This battle is worth the fight

Most nations place national rules of engagement caveats on the use of force

To the editor:

In wake of the Paris attacks, interim Conservative Leader Rona Ambrose has said she will fully support Prime Minister Justin Trudeau should he decide to keep the F-18s in the fight against ISIS.

Militarily, the issue with bombing ISIS from the air is collateral damage. Every time we inadvertently kill innocent civilians who happen to live near ISIS fighters, we create potential recruits for ISIS.

People who were resisting ISIS pressure to fight with them have less inhibitions once they lose a loved one to a coalition or Russian air strike.

In Afghanistan, innocent collateral casualties from air strikes on Taliban targets led to a very tight policy, to the point that aerial engagement of the enemy became relegated to clearly identified fighters (holding a weapon) who were well away from buildings that might contain con-combatants.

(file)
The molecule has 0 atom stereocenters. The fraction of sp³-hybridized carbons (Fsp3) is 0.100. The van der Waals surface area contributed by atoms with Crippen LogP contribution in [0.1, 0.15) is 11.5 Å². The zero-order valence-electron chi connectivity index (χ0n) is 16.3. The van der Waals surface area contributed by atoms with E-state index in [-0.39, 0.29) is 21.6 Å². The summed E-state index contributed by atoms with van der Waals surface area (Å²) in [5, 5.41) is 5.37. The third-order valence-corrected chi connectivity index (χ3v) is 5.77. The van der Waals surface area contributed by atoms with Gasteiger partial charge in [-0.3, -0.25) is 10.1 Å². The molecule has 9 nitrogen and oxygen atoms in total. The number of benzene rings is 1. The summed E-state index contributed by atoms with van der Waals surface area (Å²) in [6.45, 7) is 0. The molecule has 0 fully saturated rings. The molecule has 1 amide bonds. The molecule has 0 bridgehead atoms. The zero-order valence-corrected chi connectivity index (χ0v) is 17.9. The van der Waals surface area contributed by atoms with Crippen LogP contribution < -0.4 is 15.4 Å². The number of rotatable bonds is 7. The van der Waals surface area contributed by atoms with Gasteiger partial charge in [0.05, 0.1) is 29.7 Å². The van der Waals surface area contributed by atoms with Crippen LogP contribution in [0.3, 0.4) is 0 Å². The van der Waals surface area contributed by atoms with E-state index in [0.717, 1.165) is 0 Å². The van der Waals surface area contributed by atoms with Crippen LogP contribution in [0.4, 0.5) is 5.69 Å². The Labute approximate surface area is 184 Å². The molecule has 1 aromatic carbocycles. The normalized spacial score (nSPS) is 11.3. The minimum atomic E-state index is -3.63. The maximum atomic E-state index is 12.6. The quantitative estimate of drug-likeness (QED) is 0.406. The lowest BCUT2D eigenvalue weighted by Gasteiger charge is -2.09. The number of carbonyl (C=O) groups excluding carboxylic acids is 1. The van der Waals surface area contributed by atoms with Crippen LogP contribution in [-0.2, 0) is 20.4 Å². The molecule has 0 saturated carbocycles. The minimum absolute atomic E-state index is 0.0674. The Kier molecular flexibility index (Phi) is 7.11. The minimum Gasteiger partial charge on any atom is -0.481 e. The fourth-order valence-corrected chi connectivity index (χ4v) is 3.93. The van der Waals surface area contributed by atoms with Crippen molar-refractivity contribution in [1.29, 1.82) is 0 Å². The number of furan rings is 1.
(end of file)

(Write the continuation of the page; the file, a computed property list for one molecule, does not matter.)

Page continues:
Strategically, while bombing the Taliban could help in “winning the war” inadvertently bombing non-combatants, while also totally morally unacceptable, was counter-productive militarily to “winning the peace.”

Most nations place national rules of engagement caveats on the use of force of their assets.

Trudeau could direct a policy adjustment that restricts Canadian aircraft to targeting away from habitation areas, as became NATO policy in Afghanistan.

While this would still be an annoyance to the coalition partners and a complication for the co-ordination of air strikes, it would avoid major diplomatic and economic implications for Canada — and, with a proper explanation, would for most Canadians be seen to still meet the intention of the PM’s campaign promise.

It might also see other coalition nations follow and stop ignoring the reality of the morally unacceptable and militarily counter-productive impact of collateral damage.

Kevin Tyler

Kamloops, B.C.